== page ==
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Volume 15, Issue 3 ~ January 18 - January 24, 2007

Got an Environmental Question? Send it to: EARTH TALK, c/o E/The Environmental Magazine, P.O. Box 5098, Westport, CT 06881. Or submit your question at: www.emagazine.com. Or e-mail us at: earthtalk@emagazine.com.

From the Editors of E/The Environmental Magazine


Don Your Organics

Eco-Clothes don’t need to be dowdy

Where can I find fashionable clothing brands that use organic materials?

—Trey Muhlhauser, Chicago

Increased environmental concerns worldwide have not escaped the notice of the fashion industry, which has been fast incorporating organic materials into its designs. Materials like hemp and bamboo are coming on strong, but organic cotton is by far the fabric of choice for most green clothing designers. According to Organic Exchange, a nonprofit committed to expanding the use of organically grown fibers, global retail sales of organic cotton products increased from $245 million in 2001 to $583 million in 2005.

The problem with traditional cotton — by far the most used clothing fabric in the world, constituting a $300 billion global market — is that producers use liberal amounts of insecticides, herbicides and synthetic fertilizers to grow it. Analysts estimate that cotton crops use about one-quarter of all the agricultural insecticides applied globally each year. Seven of the top 15 pesticides used on U.S. cotton crops are potential or known human carcinogens, according to the U.S. Environmental Protection Agency.

Given such problems, choosing organically grown alternatives may be one of the best things consumers can do to help the environment. Luckily, many designers are using such materials to great effect in their newest lines. Examples include Kelly B Couture, Xylem, Turk+Taylor, Blue Canoe, Stewart+Brown, Armour Sans Anguish, Ecoganik, NatureVsFuture, EcoDragon, Gypsy Rose, Maggie’s Organic, Two Star Dog and Enamore, all which are making waves in fashion circles with their cutting-edge clothing designs crafted from materials grown without harmful synthetic chemicals. Big players like Levi Strauss, Victoria’s Secret, Esprit, Patagonia and Timberland are also increasingly offering organic cotton products.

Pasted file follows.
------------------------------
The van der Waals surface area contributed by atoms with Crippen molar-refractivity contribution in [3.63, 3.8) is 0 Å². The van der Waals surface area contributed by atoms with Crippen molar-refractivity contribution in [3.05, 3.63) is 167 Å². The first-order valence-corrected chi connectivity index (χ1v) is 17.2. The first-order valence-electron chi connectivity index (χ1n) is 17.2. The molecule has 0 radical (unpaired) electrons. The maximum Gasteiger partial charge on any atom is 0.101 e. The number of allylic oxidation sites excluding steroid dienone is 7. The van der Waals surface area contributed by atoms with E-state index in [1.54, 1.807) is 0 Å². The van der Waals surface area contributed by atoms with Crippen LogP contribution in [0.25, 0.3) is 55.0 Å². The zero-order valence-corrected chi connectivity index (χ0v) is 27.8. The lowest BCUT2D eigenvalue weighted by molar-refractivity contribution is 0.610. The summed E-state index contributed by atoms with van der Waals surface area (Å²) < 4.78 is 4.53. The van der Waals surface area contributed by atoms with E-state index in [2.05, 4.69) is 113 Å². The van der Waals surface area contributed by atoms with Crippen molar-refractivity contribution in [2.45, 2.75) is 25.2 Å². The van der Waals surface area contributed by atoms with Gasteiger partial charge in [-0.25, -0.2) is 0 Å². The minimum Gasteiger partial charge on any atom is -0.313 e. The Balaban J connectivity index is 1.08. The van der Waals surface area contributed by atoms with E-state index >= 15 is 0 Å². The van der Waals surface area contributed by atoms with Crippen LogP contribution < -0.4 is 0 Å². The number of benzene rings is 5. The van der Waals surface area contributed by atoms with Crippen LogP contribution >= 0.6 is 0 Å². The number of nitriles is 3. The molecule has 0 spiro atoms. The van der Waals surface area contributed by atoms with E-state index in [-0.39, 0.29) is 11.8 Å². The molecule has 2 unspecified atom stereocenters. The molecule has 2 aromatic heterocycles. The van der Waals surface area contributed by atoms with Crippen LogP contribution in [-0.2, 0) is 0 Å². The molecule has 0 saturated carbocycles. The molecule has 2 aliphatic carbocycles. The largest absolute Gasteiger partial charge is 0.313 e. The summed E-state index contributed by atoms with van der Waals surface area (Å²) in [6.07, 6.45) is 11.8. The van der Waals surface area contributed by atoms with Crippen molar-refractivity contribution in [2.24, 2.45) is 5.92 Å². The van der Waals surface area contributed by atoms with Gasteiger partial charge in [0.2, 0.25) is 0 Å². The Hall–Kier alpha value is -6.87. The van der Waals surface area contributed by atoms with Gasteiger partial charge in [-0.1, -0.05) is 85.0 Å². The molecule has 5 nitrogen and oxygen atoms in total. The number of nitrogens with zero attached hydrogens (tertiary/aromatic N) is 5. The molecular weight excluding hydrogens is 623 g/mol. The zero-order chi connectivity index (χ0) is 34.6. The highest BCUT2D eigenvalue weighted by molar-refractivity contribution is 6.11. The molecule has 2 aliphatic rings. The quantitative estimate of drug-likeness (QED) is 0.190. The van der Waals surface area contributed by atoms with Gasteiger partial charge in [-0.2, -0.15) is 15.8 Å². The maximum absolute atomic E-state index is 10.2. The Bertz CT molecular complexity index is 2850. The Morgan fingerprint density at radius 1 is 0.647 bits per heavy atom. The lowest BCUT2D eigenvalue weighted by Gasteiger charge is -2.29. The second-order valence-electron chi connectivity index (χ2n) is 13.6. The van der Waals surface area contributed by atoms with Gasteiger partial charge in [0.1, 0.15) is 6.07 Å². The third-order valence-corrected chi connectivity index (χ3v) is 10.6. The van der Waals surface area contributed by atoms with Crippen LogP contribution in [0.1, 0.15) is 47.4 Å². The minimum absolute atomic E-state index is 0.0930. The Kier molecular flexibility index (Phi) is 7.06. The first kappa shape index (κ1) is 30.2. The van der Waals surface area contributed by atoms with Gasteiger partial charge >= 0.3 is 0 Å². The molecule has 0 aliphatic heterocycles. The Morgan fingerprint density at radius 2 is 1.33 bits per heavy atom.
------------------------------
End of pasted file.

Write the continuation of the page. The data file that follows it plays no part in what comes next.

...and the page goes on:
Singer Bono, along with his wife Ali Hewson and designer Rogan Gregory, launched their Edun brand in 2005, offering organic cotton T-shirts and sweatshirts made in Tunisia and Peru. A key part of Edun’s mission involves fair wages and healthy working conditions for garment workers in developing countries.

Some online retailers featuring hip clothing made from organic materials include upstarts like ShopEnvi, Bamboo Styles, Grassroots Natural Goods and better-known outlets like Gaiam. Even Wal-Mart and Target are now stocking a wide range of organic cotton clothing. To find other organic clothing retailers, the online repository of all things green, EcoMall, offers an impressive listing of sources for a wide range of cool, green-friendly garments on its clothing page. Another website, EcoBusinessLinks, provides a listing as well on its Natural Clothing Retailers Page.

Meanwhile, the non-profit Organic Consumers Association has launched Clothes for a Change, a campaign to pressure major clothing retailers and manufacturers to wean themselves off of traditional cotton and petroleum-derived polyesters and to start using more organic materials. Another key element of the campaign is to educate consumers about the benefits of clothing made from organic materials.

For more information:

• Gaiam: www.gaiam.com.

• EcoMall: www.ecomall.com/biz/clothing.htm.

• EcoBusinessLinks: www.ecobusinesslinks.com/natural_clothing_natural_fibre_clothes.htm.

• Organic Consumers Association Clothes for a Change Campaign: www.organicconsumers.org/clothes/.

Got an environmental question? Send it to: EarthTalk, c/o E/The Environmental Magazine, P.O. Box 5098, Westport, CT 06881; submit it at www.emagazine.com/earthtalk/thisweek: or e-mail earthtalk@emagazine.com. Read past columns at: www.emagazine.com/earthtalk/archives.php.

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